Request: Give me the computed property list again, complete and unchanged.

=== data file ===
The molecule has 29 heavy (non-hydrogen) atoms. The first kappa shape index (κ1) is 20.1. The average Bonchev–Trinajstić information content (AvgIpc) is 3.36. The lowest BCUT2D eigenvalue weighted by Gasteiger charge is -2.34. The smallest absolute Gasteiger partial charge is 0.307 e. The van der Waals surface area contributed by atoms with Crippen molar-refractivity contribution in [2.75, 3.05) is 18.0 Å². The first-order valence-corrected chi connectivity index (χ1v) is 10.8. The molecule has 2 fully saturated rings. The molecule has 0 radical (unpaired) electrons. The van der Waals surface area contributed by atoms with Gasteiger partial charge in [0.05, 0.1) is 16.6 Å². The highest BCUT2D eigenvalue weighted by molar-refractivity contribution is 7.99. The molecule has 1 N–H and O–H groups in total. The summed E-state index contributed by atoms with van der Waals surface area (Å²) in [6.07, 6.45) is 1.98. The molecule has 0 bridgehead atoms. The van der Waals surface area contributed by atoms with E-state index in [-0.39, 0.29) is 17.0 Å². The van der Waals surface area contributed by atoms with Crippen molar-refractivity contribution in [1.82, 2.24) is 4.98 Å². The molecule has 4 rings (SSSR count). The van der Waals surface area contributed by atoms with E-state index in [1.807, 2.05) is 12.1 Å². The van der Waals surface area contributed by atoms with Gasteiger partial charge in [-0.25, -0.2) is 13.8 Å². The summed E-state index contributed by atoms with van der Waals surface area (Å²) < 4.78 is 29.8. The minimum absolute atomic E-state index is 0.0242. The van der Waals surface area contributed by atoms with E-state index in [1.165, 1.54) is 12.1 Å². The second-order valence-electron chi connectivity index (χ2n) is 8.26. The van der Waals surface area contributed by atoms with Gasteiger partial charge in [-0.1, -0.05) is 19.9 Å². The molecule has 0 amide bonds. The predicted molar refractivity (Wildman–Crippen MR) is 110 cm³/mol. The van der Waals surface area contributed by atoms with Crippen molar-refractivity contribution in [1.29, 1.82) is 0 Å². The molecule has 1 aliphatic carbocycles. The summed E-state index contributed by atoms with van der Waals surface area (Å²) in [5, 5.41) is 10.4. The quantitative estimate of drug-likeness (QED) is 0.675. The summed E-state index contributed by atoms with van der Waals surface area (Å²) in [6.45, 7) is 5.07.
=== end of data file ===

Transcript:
The molecule has 29 heavy (non-hydrogen) atoms. The first kappa shape index (κ1) is 20.1. The average Bonchev–Trinajstić information content (AvgIpc) is 3.36. The lowest BCUT2D eigenvalue weighted by Gasteiger charge is -2.34. The smallest absolute Gasteiger partial charge is 0.307 e. The van der Waals surface area contributed by atoms with Crippen molar-refractivity contribution in [2.75, 3.05) is 18.0 Å². The first-order valence-corrected chi connectivity index (χ1v) is 10.8. The molecule has 2 fully saturated rings. The molecule has 0 radical (unpaired) electrons. The van der Waals surface area contributed by atoms with Gasteiger partial charge in [0.05, 0.1) is 16.6 Å². The highest BCUT2D eigenvalue weighted by molar-refractivity contribution is 7.99. The molecule has 1 N–H and O–H groups in total. The summed E-state index contributed by atoms with van der Waals surface area (Å²) in [6.07, 6.45) is 1.98. The molecule has 0 bridgehead atoms. The van der Waals surface area contributed by atoms with E-state index in [-0.39, 0.29) is 17.0 Å². The van der Waals surface area contributed by atoms with Crippen molar-refractivity contribution in [1.82, 2.24) is 4.98 Å². The molecule has 4 rings (SSSR count). The van der Waals surface area contributed by atoms with E-state index in [1.807, 2.05) is 12.1 Å². The van der Waals surface area contributed by atoms with Gasteiger partial charge in [-0.25, -0.2) is 13.8 Å². The summed E-state index contributed by atoms with van der Waals surface area (Å²) < 4.78 is 29.8. The minimum absolute atomic E-state index is 0.0242. The van der Waals surface area contributed by atoms with E-state index in [1.165, 1.54) is 12.1 Å². The second-order valence-electron chi connectivity index (χ2n) is 8.26. The van der Waals surface area contributed by atoms with Gasteiger partial charge in [-0.1, -0.05) is 19.9 Å². The molecule has 0 amide bonds. The predicted molar refractivity (Wildman–Crippen MR) is 110 cm³/mol. The van der Waals surface area contributed by atoms with Crippen molar-refractivity contribution in [1.29, 1.82) is 0 Å². The molecule has 1 aliphatic carbocycles. The summed E-state index contributed by atoms with van der Waals surface area (Å²) in [5, 5.41) is 10.4. The quantitative estimate of drug-likeness (QED) is 0.675. The summed E-state index contributed by atoms with van der Waals surface area (Å²) in [6.45, 7) is 5.07.